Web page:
The system would be monitoring the ER for surges, delivering data on likely inpatient admissions throughout the day, every day. On the floor, there’s real-time monitoring of which patients are likely to be discharged and which might be more likely to be sent to the ICU because they are deteriorating, and the ICU teams would then know that even though they have a discharge coming up, the bed is likely to be filled. All departments and all physician services are integrated and have a view into how other parts of the hospital may impact their own work.
Of course, achieving that kind of coordination is hard because coordination in general is hard. It’s already a well-known issue in a hospital setting when one group isn’t aware of the situation somewhere else. AI could help us predict everything that might happen in real time, but we’ll have to solve some human problems before that day arrives.
As I see it, the potential for AI to exacerbate pre-existing human problems is the main thing we have to look out for.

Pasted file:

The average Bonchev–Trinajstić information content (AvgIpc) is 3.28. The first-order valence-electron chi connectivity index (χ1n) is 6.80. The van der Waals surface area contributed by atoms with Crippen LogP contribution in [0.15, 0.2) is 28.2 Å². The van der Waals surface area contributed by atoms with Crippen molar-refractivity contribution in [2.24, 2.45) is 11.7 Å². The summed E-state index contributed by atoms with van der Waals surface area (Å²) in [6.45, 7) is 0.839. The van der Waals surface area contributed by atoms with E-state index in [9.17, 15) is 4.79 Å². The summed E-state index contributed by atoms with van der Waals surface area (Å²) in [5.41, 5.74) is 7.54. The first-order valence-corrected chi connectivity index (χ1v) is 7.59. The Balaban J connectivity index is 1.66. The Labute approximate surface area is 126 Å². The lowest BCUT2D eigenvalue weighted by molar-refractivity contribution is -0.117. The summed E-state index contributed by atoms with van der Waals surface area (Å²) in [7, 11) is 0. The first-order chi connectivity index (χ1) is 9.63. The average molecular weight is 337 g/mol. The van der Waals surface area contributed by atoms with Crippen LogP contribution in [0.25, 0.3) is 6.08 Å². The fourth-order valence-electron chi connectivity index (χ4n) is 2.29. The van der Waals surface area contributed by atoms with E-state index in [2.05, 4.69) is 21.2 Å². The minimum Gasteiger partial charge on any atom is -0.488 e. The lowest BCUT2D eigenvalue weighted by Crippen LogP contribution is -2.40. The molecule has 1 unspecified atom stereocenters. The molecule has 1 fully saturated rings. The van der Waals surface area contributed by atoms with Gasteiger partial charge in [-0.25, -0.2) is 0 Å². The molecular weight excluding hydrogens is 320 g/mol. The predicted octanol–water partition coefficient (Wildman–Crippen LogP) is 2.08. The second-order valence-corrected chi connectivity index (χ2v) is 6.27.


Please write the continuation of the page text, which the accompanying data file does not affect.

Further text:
3. Pitfalls & problems it may be hard for AI to solve
The new AI might be more capable of decision-making, judgment, and insight than any before—but the problem remains of communicating those insights to humans charged with making good use of them.
For example, doctors are already suffering from alert fatigue. So what good is a tool that just adds alerts? We already know AI can come to mistaken conclusions, and that’s fine because correcting those conclusions is part of how it learns and improves. But what happens when a busy hospitalist comes to expect that say, 30 percent of the time, the AI tool is likely to have just given him or her a wrong judgment, or a superfluous insight?
It’s like when I’m at the computer inside the EHR and I get a pop-up warning me about something I’ve already considered and taken action on, such as using a different antibiotic based on an allergy. All that’s happened is the EHR has interrupted my flow and wasted my time.
Alert fatigue is a huge problem, and we have to be careful that AI doesn’t actually exacerbate it. Just because we have a very powerful prediction engine capable of giving us a lot of insight doesn’t mean that tool is going to fit into the culture and pre-existing challenges of any given hospital environment.
The more information we have access to, the more we’re likely to start tuning out that information. Or, we could misuse or misinterpret the information. It wouldn’t be the first time that better, more access to data failed to solve intractable problems in healthcare.